Let’s say you need to populate items randomly. You can use Excel’s **RANDBETWEEN** function to select a random item from a list. What if the distribution of the items is not uniform? In this article, we are going to show you how to select a random item by distribution in Excel.

Although Excel doesn’t have a built-in feature or function to return a value from a list, it has **RAND** and **RANDBETWEEN** functions to return a randomly generated number. In this guide, we will use **RAND **function to generate a random number as well as **INDEX**, **MATCH** and **VLOOKUP** functions. The latter functions will help us to locate the randomly selected item.

This guide will show you how to select a random item by distribution in two ways:

- Using
**INDEX**and**MATCH**functions - Using
**VLOOKUP**function

You can decide either one based on your data structure. Let’s investigate both.

## Sample data

Assume that you have a list of items with distribution ratios as below.

**RAND** function returns a random generated number between 0 and 1. We can use the generated number to locate the corresponding item. First, define the slices corresponding to each item. We can create these slices with cumulative distributions.

Make sure the total of distribution ratio is equal to 100% and start cumulative values starting from 0. For example, if the first item’s probability ratio is 10% the first item should be 0 and the next one 10%.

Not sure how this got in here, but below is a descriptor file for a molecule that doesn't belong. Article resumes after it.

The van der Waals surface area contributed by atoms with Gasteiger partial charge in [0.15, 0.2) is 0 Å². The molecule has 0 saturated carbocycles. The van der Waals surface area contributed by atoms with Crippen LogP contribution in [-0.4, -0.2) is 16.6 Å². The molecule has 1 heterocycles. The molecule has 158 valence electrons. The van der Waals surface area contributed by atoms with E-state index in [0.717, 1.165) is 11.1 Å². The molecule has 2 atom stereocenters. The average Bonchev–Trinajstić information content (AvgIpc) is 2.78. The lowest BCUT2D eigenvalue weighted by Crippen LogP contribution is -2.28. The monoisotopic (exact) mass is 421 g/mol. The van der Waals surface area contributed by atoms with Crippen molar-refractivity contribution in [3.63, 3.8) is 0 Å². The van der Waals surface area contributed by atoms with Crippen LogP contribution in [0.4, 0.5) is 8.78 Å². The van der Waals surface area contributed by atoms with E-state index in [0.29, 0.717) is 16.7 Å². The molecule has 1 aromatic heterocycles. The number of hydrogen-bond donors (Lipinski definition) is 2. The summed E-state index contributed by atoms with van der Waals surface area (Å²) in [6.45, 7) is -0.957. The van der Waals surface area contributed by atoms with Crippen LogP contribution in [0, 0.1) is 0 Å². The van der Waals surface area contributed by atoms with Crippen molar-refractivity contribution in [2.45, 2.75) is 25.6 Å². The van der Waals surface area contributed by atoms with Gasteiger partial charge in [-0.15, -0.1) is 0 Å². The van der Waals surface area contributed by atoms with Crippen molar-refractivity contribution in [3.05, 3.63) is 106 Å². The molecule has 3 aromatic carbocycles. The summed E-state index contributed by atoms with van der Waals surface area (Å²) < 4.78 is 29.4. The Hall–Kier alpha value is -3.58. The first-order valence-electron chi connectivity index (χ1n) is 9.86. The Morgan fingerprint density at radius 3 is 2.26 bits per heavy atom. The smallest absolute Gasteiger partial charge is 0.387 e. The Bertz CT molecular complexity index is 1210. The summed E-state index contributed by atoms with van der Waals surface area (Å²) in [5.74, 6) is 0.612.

As a result, we need to set formulas when **RAND** function returns a number between 0 and 10%, it should indicate the first item. **MATCH** and **VLOOKUP** functions can be used to handle this. They can make approximate searches to locate the closest value in the list. For example, if the search value is 7.5%, approximate search assume it is 0 in our list of 0%, 10%, 35% and 60%.

Let’s see how you can combine **RAND **with other functions to select a random item by distribution in Excel.

## INDEX-MATCH

The first approach is using **INDEX-MATCH** combination which can locate and retrieve a value in a data set. The roles are clear:

**RAND**returns a random number**MATCH**seeks that number in the cumulative values approximately**INDEX**return the value by using position number from**MATCH**function

The most important thing here is using *1* for **match_type** argument of **MATCH** function. The *1* number indicates to find the largest value that is less than or equal to the lookup value.

*<list of values>*,MATCH(RAND(),

*<list of cumulative ratios>*,1))

**INDEX**and

**MATCH**functions together, you can check our guide: INDEX & MATCH: A Better Way to Look Up Data

## VLOOKUP

**VLOOKUP** is another and probably more popular way to parse values from a table. However, your data should be a table and the value should be searched in the first column. Thus, if you can or if you have to place cumulative ratios on the left side of your values, you can use **VLOOKUP **as well.

Like **MATCH **function, you have to indicate search type for **VLOOKUP** too. Either enter *1* or *TRUE* to use approximate search mode.